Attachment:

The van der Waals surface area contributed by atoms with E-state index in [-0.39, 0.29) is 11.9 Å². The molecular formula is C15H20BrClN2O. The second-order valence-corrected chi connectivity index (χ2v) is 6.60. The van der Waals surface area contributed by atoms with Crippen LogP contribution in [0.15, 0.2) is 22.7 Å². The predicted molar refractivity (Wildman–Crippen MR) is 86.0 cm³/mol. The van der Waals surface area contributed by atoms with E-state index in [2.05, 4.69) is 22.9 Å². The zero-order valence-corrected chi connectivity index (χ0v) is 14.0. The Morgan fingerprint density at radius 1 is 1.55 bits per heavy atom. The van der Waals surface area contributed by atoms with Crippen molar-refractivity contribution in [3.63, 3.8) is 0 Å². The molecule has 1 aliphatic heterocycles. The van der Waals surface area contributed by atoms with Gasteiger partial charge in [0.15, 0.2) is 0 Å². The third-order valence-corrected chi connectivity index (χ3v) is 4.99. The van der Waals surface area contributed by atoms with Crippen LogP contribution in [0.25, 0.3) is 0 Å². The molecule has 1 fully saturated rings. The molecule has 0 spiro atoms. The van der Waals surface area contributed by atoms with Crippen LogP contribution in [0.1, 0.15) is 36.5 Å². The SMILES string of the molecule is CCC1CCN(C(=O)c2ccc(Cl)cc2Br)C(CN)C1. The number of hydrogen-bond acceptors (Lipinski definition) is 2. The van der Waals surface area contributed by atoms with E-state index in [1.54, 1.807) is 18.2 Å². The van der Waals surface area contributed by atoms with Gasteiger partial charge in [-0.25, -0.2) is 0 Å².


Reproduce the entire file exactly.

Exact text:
The van der Waals surface area contributed by atoms with E-state index in [-0.39, 0.29) is 11.9 Å². The molecular formula is C15H20BrClN2O. The second-order valence-corrected chi connectivity index (χ2v) is 6.60. The van der Waals surface area contributed by atoms with Crippen LogP contribution in [0.15, 0.2) is 22.7 Å². The predicted molar refractivity (Wildman–Crippen MR) is 86.0 cm³/mol. The van der Waals surface area contributed by atoms with E-state index in [2.05, 4.69) is 22.9 Å². The zero-order valence-corrected chi connectivity index (χ0v) is 14.0. The Morgan fingerprint density at radius 1 is 1.55 bits per heavy atom. The van der Waals surface area contributed by atoms with Crippen molar-refractivity contribution in [3.63, 3.8) is 0 Å². The molecule has 1 aliphatic heterocycles. The van der Waals surface area contributed by atoms with Gasteiger partial charge in [0.15, 0.2) is 0 Å². The third-order valence-corrected chi connectivity index (χ3v) is 4.99. The van der Waals surface area contributed by atoms with Crippen LogP contribution in [0.25, 0.3) is 0 Å². The molecule has 1 fully saturated rings. The molecule has 0 spiro atoms. The van der Waals surface area contributed by atoms with Crippen LogP contribution in [0.1, 0.15) is 36.5 Å². The SMILES string of the molecule is CCC1CCN(C(=O)c2ccc(Cl)cc2Br)C(CN)C1. The number of hydrogen-bond acceptors (Lipinski definition) is 2. The van der Waals surface area contributed by atoms with E-state index in [1.54, 1.807) is 18.2 Å². The van der Waals surface area contributed by atoms with Gasteiger partial charge in [-0.25, -0.2) is 0 Å².